What shell am I running?

March 18, 2012

Whether you’ve got an interactive shell session, or are writing a shell script, it is very difficult to be certain. It’s better to check for the capabilities that you require.

If you find yourself in a shell session, but don’t know what type of shell it is, there are a few ways to find out whether it’s Bourne shell, Bash, ksh, csh, zsh, tcsh, or whatever.

The simple answer is that you type in the command

echo $SHELL

which should tell you the path to your current shell; if it’s /bin/ksh or /usr/bin/ksh then it’s the KornShell; if it’s /bin/csh then it’s the C shell, and so on.

However, it’s not always that simple; Bash will set $SHELL only if it was not already set, so if you were running csh and use that to call bash, then Bash’s $SHELL will still say csh, not bash. However, Bash will set the $BASH_VERSION variable, but that’s not really a guarantee that you have that version; it only tells you that there exists a variable which specifies that version. You may not even be running bash at all.

Similarly, some shells (particularly /bin/sh) are symbolic links to others – whether to bash (GNU/Linux and newer Solaris), dash (some Linux distros more recently), or ksh (AIX).

So $SHELL is a useful start, but not at all definitive. You can search for your UserID in the /etc/passwd file:

$ grep steve /etc/passwd
steve:x:1000:1000:Steve Parker,,,:/home/steve:/bin/bash
$ 

But there may be many entries containing the text “steve”, and you could be using NIS, LDAP, AD or some other authentication mechanism. $UID should be a read-only variable containing your UserID, and you can search your system-specific passwd via the getent command:

$ getent passwd $UID
steve:x:1000:1000:Steve Parker,,,:/home/steve:/bin/bash
$ 

However, as my UID is 1000, this would match any line containing “1000” such as an account called “HAL1000″. So this should be one way to get your shell:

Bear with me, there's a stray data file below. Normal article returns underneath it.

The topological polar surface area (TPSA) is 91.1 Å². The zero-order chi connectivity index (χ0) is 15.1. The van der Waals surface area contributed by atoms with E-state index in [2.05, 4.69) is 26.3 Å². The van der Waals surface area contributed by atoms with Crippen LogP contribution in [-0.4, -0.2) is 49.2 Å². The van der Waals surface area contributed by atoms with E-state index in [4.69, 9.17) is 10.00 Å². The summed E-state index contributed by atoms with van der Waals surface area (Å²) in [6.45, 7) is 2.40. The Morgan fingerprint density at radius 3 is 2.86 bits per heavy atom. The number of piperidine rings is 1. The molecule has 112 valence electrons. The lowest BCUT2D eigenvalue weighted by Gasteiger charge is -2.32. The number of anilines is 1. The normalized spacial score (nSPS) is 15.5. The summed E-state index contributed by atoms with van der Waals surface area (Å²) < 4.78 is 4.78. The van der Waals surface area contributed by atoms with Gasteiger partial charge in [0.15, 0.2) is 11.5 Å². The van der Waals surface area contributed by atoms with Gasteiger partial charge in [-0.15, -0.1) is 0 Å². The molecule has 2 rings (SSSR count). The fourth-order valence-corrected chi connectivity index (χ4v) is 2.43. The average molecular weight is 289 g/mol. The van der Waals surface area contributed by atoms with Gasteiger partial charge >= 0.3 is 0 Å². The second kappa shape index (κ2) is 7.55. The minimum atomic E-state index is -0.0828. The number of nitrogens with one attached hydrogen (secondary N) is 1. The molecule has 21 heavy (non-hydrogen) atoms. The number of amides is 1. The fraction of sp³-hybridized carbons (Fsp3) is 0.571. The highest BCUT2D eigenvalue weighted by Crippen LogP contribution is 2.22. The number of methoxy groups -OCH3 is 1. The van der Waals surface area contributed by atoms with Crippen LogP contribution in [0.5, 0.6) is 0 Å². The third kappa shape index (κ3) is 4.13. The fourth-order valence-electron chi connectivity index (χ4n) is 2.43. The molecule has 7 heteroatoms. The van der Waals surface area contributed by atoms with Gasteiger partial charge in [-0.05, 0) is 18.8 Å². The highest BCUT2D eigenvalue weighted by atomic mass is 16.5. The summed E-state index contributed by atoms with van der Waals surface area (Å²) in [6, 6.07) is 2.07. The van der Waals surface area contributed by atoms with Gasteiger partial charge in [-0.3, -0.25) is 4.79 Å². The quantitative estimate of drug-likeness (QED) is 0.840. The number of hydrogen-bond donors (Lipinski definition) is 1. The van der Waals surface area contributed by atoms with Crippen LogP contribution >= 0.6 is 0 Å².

$ getent passwd $UID | cut -d: -f3,7|grep "^${UID}:"
1000:/bin/bash
$ 

Still, you could have run another shell after picking up your default shell. You can always check $0 – that should tell you how your current shell was called. You don’t know what the $PATH variable was when that was called – if $0 says “/usr/bin/zsh” then that’s what was called (of course, it is possible that/usr/bin/zsh could have changed since your shell was invoked!). If it just says “sh” then it’s whatever “sh” was found first in the $PATH of the calling shell. And of course, you can’t find out for sure what state that shell was in at that time.

On a Linux system, “cat /proc/$$/cmdline” should also give a good clue; “ls -l /proc/$$/exe” is better (but not definitive; it may be marked “(deleted)” if it’s been deleted, so you should check if it’s been subsequently replaced by some other shell.

So – it depends why you need to know. If you need to know for sure, on an unknown system, exactly what shell you are in, then I’m sorry, it’s not possible to be absolutely certain. To be reasonably confident, check $SHELL or $0. If you need to be more certain than that, then check for the features you require.

If you’re writing a shell script which requires arrays, then define and access an array, check that the results are as expected, and if not, bail out with a message along the lines of “an array-capable shell is expected – we suggest bash or ksh”.


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